It can be observed that the network behavior characteristics reflects the user’s behavior habits in the network. The volume of the traffic is large and the IP communication range is wider in the network between the afternoon and midnight from Fig. 2. However, the volume of the traffic and IP communication range is relatively small at other period of time. This phenomenon can be explained that most users in the campus are attending classes during the daytime, while some absentees contribute to a relatively small amount of traffic. However, in the evening, online learning or entertainment become more, and the traffic is relatively huge. In order to further verify our analysis, we calculate the percentage of specific applications of the flows between 8:00–12:00 and 16:00–22:00. After tracing the applications of the flow in NBOS system, which has a total of 16 application types, 15 different application types for this period of time have been found. The traffic behavioral characteristics account for each different application are shown in Fig. 3. From the traffic statistics chart, we can see the traffic of http, p2p_other, DNS, etc. are relatively large at 8:00–12:00 (Fig. 3, left). It is inferred that users browse news, blogs, mails, and other activities during this period of time, which is consistent with the behaviors of the staff in the campus. However, the traffic of http, flash, skype application at 16:00–22:00 is relatively large (Fig. 3, right), which infers that users in this period are engaged in web services, video, social activities and other entertainment activities that are closer to the students’ behavior.
Fig. 3

The traffic composition of different applications, 8:00–12:00 o’clock (left), 16:00–22:00 o’clock (right)

5.3.2 Detecting anomalous behavior

In the context of network, for the purpose of ensuring the integrity, availability and resilience of the network infrastructures, it is necessary not only to know the usage of the entire network, but also to identify and analyze the traffic behavior of IP hosts, which has a great significance for the analysis of hotspot traffic and abnormal behavior (Miao et al. 2015; Marnerides et al. 2014). In Table 7, the differences are found in temporal, spatial, category and intensity dimensions between role A and role B. In temporal dimension, role B is less persistent than role A and the duration time of the corresponding IP activity is relatively weak. The number of IPs is not fixed, but the range is relatively wide. Their traffic intensity reveals that both of their sent and received traffic is relatively small. Besides, ten out twelve of the observed IP correspond to a communication port of 445, which is known to be vulnerable. According to these analysis, the IP’s behavior in the role B conforms to horizontal scanning behavior. On the other hand, role A has a fixed strongest and maximum persistence, that is, the corresponding IP behavior of the role in the observed period is always active. In spatial dimension, role A has the strongest association and the widest communication range. In the category dimension, the diversity of the activity of role A has been kept at the lowest level. The types of traffic activities involved are also more concentrated. Statistics demonstrate that 84.8% of the traffic is http. Overall, the IP in role A is active in the network for a long time. The influence is relatively large and extensive, its flow activity has a greater regularity, its application types in the network are narrow and most of them are http applications, which implies that it is more conform to the characteristics of the webserver.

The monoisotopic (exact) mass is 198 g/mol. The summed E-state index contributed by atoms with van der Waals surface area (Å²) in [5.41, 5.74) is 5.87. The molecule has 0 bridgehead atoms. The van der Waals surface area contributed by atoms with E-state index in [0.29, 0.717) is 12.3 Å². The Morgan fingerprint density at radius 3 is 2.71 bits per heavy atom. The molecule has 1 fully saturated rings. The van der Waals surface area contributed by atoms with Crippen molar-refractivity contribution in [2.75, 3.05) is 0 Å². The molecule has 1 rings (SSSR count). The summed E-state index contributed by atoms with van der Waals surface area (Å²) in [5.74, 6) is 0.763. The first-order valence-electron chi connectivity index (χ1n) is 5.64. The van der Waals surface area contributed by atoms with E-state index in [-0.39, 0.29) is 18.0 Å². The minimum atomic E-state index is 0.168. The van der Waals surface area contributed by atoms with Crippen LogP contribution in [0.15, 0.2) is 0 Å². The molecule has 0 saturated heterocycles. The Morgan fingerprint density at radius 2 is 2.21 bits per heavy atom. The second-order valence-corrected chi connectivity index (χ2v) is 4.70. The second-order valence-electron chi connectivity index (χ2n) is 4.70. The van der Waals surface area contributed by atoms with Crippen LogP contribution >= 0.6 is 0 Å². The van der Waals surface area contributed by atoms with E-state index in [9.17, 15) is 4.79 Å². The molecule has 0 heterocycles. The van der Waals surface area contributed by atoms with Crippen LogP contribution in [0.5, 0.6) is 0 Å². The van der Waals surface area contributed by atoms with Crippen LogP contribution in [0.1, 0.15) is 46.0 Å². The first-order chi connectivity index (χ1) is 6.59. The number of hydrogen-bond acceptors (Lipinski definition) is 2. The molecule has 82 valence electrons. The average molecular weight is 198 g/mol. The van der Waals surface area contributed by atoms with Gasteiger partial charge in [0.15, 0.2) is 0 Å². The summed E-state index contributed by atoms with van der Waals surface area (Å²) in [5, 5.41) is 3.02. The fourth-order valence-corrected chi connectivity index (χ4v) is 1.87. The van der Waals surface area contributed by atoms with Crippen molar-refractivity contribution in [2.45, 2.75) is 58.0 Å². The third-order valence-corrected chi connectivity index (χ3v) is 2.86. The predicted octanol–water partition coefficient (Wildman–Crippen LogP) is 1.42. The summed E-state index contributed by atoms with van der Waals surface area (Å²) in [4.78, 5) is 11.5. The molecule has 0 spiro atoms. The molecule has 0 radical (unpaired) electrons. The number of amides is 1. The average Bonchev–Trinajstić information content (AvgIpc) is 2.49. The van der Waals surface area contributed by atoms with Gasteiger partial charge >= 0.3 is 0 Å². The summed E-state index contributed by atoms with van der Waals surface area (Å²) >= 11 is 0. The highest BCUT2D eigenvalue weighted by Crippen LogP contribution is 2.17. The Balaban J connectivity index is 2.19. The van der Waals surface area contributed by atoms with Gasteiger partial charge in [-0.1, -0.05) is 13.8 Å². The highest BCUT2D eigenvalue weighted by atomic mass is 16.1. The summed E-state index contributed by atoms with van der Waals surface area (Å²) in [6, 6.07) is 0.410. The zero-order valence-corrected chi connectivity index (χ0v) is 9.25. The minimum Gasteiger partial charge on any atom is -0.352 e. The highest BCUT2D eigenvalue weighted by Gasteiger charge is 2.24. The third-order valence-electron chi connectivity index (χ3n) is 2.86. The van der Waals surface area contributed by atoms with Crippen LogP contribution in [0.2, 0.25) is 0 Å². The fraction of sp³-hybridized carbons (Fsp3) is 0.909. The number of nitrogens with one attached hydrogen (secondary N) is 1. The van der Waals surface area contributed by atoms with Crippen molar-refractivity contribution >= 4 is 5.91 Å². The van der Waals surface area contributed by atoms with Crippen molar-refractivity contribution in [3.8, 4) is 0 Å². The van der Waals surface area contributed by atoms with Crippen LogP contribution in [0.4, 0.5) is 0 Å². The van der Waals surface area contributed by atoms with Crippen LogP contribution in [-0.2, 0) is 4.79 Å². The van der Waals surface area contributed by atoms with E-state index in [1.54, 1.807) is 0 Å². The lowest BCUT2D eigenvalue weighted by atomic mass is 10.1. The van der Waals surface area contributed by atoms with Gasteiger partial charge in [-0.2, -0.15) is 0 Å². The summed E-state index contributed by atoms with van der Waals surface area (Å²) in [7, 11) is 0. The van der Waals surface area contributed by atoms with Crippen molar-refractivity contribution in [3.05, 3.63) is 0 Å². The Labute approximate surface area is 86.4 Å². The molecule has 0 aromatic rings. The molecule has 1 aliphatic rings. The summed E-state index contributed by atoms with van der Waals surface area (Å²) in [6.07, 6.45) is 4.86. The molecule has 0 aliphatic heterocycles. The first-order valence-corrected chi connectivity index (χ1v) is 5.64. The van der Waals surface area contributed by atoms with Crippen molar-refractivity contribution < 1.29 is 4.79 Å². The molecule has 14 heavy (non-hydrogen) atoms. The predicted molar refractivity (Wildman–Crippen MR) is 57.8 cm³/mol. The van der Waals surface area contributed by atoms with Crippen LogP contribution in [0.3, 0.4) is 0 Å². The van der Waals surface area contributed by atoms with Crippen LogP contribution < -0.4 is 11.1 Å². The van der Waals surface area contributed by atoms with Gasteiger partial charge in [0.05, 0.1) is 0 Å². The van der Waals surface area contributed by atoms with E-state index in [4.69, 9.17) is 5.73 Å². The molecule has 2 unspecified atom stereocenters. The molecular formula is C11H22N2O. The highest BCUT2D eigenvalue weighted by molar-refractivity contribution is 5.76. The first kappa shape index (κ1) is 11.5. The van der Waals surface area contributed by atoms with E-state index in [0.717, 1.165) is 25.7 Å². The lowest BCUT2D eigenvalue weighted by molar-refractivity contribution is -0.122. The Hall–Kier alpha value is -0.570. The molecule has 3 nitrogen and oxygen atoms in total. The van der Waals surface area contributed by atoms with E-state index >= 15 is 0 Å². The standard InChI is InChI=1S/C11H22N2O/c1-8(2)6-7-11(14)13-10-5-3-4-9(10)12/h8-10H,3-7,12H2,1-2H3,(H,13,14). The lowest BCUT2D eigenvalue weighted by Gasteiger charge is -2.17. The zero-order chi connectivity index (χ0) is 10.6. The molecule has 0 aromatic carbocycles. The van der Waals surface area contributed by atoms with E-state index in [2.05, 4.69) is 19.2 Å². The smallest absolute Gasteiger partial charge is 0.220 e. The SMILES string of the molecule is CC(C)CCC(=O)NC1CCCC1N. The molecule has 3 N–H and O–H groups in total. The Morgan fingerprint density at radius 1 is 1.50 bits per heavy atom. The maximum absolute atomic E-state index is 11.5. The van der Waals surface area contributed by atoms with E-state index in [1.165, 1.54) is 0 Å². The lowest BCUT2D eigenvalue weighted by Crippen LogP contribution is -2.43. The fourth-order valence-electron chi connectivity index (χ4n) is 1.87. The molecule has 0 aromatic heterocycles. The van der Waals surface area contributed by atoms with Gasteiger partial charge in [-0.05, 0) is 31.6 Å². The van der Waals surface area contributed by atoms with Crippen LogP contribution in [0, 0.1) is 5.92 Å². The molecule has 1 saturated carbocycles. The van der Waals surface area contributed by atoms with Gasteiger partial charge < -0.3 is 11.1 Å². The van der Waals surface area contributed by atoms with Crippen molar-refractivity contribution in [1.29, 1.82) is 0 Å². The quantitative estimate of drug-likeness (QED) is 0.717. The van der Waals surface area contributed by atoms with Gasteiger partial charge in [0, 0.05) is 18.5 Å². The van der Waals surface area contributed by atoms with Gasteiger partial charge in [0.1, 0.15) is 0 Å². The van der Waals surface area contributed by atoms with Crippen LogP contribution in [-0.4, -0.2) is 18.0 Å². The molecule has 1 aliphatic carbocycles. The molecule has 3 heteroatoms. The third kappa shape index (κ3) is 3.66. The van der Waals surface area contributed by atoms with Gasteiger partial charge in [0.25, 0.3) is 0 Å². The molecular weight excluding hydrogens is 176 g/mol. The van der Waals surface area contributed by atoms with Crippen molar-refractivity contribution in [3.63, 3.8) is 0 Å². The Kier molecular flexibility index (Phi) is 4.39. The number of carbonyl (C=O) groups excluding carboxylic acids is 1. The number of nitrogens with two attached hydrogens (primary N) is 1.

5.3.3 Analyzing mainstream behavioral habits of users

Although the characteristics in the IP address role can clearly describe the users’ Internet surfing habits, it is difficult to find two users with approximately same habits in the managed network. In other words, there is no completely identical IP roles. However, for one single dimension, such as temporal and spatial, there may exist some users with similar behavioral habits. Therefore, administrators can describe user behavior habits by intercepting the characteristics as needed. The number of activities in which the IPs participate at temporal and spatial dimensions among the IP roles are analyzed in this part. The characteristic groups with the most associated IPs are considered as the mainstream feature group to describe the mainstream behavioral of the users.

Number of activities feature group of IP per unit time Thirty different feature groups are obtained after dividing the IP roles by the number of activities per unit time. The proportion of the IP addresses associated with each feature group is counted and ranked after numbering. The feature group with the largest area associated with the most IPs accounting for 21.5%, called the mainstream number of activities feature group of IP per unit time. Then, the fixed features and accidental features corresponding to this group are listed, as shown in Table 8. From the table, it can be found that the IPs in this group with very few average number of activities per unit time. In addition, the maximum number of activities fluctuate between low and large. This result shows that such users are subtler and participate in more activities in a short time, but are not dense.